For all the talk of fragmentation in media, isn’t it funny how similar the digital media business is to the old TV business? Take a second and think about it from the perspective of a mainstream advertiser, writes Cory Treffiletti.
In the old days, an advertiser in the US had three network television stations to choose from (ABC, NBC and CBS). As cable TV became a force and the “major network” landscape expanded, most marketers would view the world in terms of five primary networks (adding CW and UPN), with a small handful of really strong cable players (ESPN, MTV, USA, TNT, etc). These days you have the majority of dollars focused on the primary networks and a few major cable providers, plus a strong pool of innovation driven by players like HBO and Netflix, with their original series getting a lot of attention from the market.
The Internet is actually very similar, albeit reversed in its path towards the same outcome. In the early days of the business there were many options for how to spend your dollars, but if you look at the way the business has consolidated, you have a few major players that take the majority of the ad dollars (Google, Facebook, Twitter, Yahoo, AOL, Microsoft) and a pool of innovative companies that deliver audience and are evolving to deliver media revenue (e.g., SnapChat, Pinterest and more). You can double-click into the business and come up with the names of companies in video and mobile who are doing good things, but the best tend to get acquired into these larger entities and packaged up for advertisers.
This oligopoly-driven view of the business is not a bad thing, but it’s an interesting one. There’s no monopoly at play here; not even Google can claim to own the only position of power. This is especially true when you dive deeper into the business and understand the difference between the media companies and the technology used to execute these kinds of campaigns. No single company owns the path to implementation.
This is a complicated business, but I find it interesting that the digital media response to fragmentation is actually consolidation. Consolidation has been predicted over the last few years, and if you listen to industry intelligentsia like Terry Kawaja and Mary Meeker, they are spot-on that now is the time when these predictions are coming to fruition.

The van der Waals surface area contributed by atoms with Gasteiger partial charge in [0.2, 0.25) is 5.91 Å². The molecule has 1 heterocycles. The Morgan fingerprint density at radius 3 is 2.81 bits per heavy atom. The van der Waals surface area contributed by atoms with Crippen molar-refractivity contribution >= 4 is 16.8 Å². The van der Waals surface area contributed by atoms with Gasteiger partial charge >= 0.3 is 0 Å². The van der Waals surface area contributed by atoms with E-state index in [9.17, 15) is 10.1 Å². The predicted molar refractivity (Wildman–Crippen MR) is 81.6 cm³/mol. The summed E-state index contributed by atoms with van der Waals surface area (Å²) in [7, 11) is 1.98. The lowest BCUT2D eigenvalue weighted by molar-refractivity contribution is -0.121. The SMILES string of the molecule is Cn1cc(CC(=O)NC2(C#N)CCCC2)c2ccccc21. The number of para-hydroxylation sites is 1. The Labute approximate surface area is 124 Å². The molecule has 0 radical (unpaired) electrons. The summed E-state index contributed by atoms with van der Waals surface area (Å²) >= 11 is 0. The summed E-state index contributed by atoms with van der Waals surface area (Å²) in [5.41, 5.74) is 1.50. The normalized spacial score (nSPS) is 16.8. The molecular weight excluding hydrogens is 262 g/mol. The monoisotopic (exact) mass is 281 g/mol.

Consolidation is breeding efficiency. These larger media companies will also innovate either through development, acquisition, or even through mirroring what innovators are coming up with through necessity. An oligopoly still breeds competition. In a market where media companies are not in control, but rather trying to keep up with consumers who dictates how and when they will request interaction with brands and services, the oligopoly approach can actually create a stronger, more consistent path toward a strong business. The oligopoly creates a strong core — and that’s what this business will build upon over the next 10 years.
These next years are crucial because the shift from the desktop to the mobile environment is an important one, and the companies in a leadership position (those mentioned before) are all very focused on mobile. They are providing content across channels and monetising that content accordingly.
So from the perspective of a media buyer or a general advertiser, how much are you consolidating your dollars against the industry core, versus trying out the new innovative paths toward customer engagement? Are your priorities aligned with your budgets? Are you planning in a proactive manner, or are you reactive?
What are your views on where things are headed?
Cory Treffiletti is vice president of strategy for the Oracle Marketing Cloud, and is a founder, author, marketer and evangelist. This post was first published by MediaPost.com and is republished with the kind permission of the author.
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